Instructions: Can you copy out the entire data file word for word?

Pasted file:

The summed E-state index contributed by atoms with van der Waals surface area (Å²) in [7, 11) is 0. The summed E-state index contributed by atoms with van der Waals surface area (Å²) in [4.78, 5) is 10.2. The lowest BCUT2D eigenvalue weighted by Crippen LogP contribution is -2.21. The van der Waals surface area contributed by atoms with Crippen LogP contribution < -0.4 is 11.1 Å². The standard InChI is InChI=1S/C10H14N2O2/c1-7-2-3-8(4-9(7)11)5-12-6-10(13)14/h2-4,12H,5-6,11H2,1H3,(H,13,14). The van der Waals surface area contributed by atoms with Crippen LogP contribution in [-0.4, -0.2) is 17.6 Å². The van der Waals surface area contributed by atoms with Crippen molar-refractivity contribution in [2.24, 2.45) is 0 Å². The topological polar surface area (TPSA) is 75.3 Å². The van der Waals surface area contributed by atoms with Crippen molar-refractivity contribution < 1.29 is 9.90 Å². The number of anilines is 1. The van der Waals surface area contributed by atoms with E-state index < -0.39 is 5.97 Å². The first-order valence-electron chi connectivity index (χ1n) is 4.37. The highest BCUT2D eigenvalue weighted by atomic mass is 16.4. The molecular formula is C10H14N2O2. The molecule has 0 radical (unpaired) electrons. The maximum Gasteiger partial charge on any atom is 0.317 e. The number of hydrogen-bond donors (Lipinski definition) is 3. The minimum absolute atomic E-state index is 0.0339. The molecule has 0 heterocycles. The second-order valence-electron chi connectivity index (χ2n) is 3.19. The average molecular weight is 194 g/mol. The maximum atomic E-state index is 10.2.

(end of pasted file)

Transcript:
The summed E-state index contributed by atoms with van der Waals surface area (Å²) in [7, 11) is 0. The summed E-state index contributed by atoms with van der Waals surface area (Å²) in [4.78, 5) is 10.2. The lowest BCUT2D eigenvalue weighted by Crippen LogP contribution is -2.21. The van der Waals surface area contributed by atoms with Crippen LogP contribution < -0.4 is 11.1 Å². The standard InChI is InChI=1S/C10H14N2O2/c1-7-2-3-8(4-9(7)11)5-12-6-10(13)14/h2-4,12H,5-6,11H2,1H3,(H,13,14). The van der Waals surface area contributed by atoms with Crippen LogP contribution in [-0.4, -0.2) is 17.6 Å². The van der Waals surface area contributed by atoms with Crippen molar-refractivity contribution in [2.24, 2.45) is 0 Å². The topological polar surface area (TPSA) is 75.3 Å². The van der Waals surface area contributed by atoms with Crippen molar-refractivity contribution < 1.29 is 9.90 Å². The number of anilines is 1. The van der Waals surface area contributed by atoms with E-state index < -0.39 is 5.97 Å². The first-order valence-electron chi connectivity index (χ1n) is 4.37. The highest BCUT2D eigenvalue weighted by atomic mass is 16.4. The molecular formula is C10H14N2O2. The molecule has 0 radical (unpaired) electrons. The maximum Gasteiger partial charge on any atom is 0.317 e. The number of hydrogen-bond donors (Lipinski definition) is 3. The minimum absolute atomic E-state index is 0.0339. The molecule has 0 heterocycles. The second-order valence-electron chi connectivity index (χ2n) is 3.19. The average molecular weight is 194 g/mol. The maximum atomic E-state index is 10.2.